Do you need a Simple Tool for Slowing Down in Life?
Lately I noticed myself repeating a mantra. It’s not something that I consciously decided; actually it might be the result of years of trying to figure out how to slow down; I’ve found myself spontaneously saying “there is plenty of time….”
I was sitting one morning in meditation, and after only 5 minutes I became aware of a sense of urgency, a notion in the mind and readiness in the body of need to get up and do something, to move on the next task. I heard my son call me from across the house, and my to-do list was not far from my awareness, by habit my mind thought it was time to begin the next activity, although I hadn’t finished my meditation.
I’ve been living like this for a long time. As I go through my day lately I have been paying attention to how much this sense of busyness permeates all of my daily activities. Physically, it is a sensation of readiness – it ranges from a sense of unease that I should be doing something “else” to the frantic, hurried adrenaline of running from one activity to the next, leaving them all half unfinished. Despite being unpleasant, these sensations can be addictive.
What to do when Urgency Becomes Omnipresent
It wasn’t always this way, but it has been for a number of years. At some point along my adult journey, the demands of modern daily life have all become “urgent”. I can find reasons for its origins. I am a mother of two small children, both myself and my husband often travel, I work outside the home in a demanding job, both of my children have lots of activities and my daughter has special needs that require extra time and care. On top of that I have numerous creative interests, a spiritual practice and a (sometimes abandoned) commitment to self-care.
Everything is so urgent that sometimes things fall through the cracks, important things, because of the sense that there isn’t enough time for them, and they seem so “little” in the grand scheme of things. No time to hang up the coats when we arrive, no time to clean the house, no time to go through the children’s clothes and weed-out the too-little ones, too busy to focus single-mindedly on helping with homework, too tired to watch a full movie or series episode. Definitely no time for a cup of tea or a 20-minute meditation.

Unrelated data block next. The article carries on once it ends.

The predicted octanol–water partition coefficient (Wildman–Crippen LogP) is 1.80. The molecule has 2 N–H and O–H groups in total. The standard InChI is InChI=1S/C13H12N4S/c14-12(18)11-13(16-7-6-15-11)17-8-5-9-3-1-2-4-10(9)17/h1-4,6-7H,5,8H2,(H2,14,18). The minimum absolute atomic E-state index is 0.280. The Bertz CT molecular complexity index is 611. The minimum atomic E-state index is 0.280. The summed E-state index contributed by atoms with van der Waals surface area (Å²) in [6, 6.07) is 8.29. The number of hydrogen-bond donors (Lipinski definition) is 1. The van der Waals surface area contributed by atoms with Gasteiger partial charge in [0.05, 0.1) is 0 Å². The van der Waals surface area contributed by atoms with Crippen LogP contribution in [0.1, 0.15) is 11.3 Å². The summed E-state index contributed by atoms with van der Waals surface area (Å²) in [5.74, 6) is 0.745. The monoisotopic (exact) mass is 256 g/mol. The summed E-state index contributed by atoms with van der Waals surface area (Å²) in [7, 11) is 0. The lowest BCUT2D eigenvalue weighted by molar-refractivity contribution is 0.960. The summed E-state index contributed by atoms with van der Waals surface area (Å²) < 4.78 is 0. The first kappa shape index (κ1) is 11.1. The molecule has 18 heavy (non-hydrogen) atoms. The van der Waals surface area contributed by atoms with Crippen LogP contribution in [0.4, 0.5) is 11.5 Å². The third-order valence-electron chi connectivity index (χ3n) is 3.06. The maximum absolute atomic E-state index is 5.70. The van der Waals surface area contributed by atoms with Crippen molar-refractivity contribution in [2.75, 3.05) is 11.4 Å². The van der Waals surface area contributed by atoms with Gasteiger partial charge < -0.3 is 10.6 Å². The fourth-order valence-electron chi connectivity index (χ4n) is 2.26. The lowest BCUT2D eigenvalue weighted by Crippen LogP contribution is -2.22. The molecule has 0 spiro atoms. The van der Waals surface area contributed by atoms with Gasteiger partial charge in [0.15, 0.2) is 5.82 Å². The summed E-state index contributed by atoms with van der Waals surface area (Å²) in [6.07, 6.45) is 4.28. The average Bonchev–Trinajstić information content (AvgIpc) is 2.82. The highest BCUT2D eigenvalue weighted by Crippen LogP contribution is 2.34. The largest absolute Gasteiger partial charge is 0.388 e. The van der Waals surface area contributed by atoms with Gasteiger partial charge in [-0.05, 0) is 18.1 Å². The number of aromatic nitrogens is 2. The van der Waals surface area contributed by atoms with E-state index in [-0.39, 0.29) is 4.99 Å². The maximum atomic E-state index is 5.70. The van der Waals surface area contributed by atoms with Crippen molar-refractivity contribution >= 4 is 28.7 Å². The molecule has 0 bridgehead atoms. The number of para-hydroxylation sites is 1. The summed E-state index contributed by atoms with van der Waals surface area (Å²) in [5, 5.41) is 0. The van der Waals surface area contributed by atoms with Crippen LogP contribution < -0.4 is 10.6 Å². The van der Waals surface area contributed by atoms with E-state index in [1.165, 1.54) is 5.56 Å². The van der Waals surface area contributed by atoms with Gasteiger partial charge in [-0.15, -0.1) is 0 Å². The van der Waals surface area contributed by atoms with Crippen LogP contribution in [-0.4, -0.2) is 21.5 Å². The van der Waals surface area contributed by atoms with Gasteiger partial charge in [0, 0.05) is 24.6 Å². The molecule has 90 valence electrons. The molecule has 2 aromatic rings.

There is a vague sense in my mind that there is no spare time between activities, between waking up, preparing the kids for school, my work, guitar classes, speech therapy, doctor’s appointments, kids’ homework, disciplining and rewarding, couple time, cooking, and cleaning. How are we to slow down?
The sense of urgency itself is a big part of my unease. This is what sends me running from one thing to the next, it is the sense of urgency itself that makes for tension in my breath, neck and spine. Clearly, there has been time for whatever it is that we get done each day, but is there a usefulness to this sense of urgency when it permeates all of life?
When everything is urgent, there is no time for living. The things I miss the most are the little domestic tasks- often people hate doing them- household organization, planning meals for my family, looking through family albums, enjoying small moments- the instant when the sun filters down through the clouds and the tree leaves and casts shadows on the sidewalk. The spaces for appreciating life just seem to vanish in the haste of modern life.
A Daily Practice to Create Plenty of Time
My daily practice, for now, is to reprogram my mind to think that there is plenty of time. What are the steps?
- When engaged in activity, any activity, become aware
- The minute we detect a thought of haste or feel a sense of “rush”
- Don’t “do” or “change” anything
- Just say “there is plenty of time for [whatever we are currently doing]”
Whatever task I am engaged in, when the sense of urgency comes into my awareness, I say “there is plenty of time…”.
Plenty of time to heat the milk for the coffee, plenty of time to hang up the coats when we arrive, plenty of time to put the dishes away, plenty of time to wash kids’ hair today, plenty of time to sit in the arm chair and gaze.
I’m already doing what I am doing, so it isn’t a change in a physical activity in any way. It’s a change in my mental perception. It’s a simple reminder that whatever I am doing with a sense of urgency, I can equally be doing with a sense that there is plenty of time.
As soon as I say the phrase, “there is plenty of time”, my body relaxes and I experience a greater sense of ease. It makes sense; part of the discomfort associated with busyness is the tension we hold in the body. The mental urgency of things plays a role in this. We believe that we are busy and immediately we feel it in the body. Thus, just reminding myself regularly that there is plenty of time helps me relax into a space where there truly is enough time.
Plenty of time to light a candle before dinner, plenty of time to sit down and have a cup of tea, plenty of time to save a document in the right folder, plenty of time to be on hold with the doctor, plenty of time to listen to the rain.
We have all of the time we need.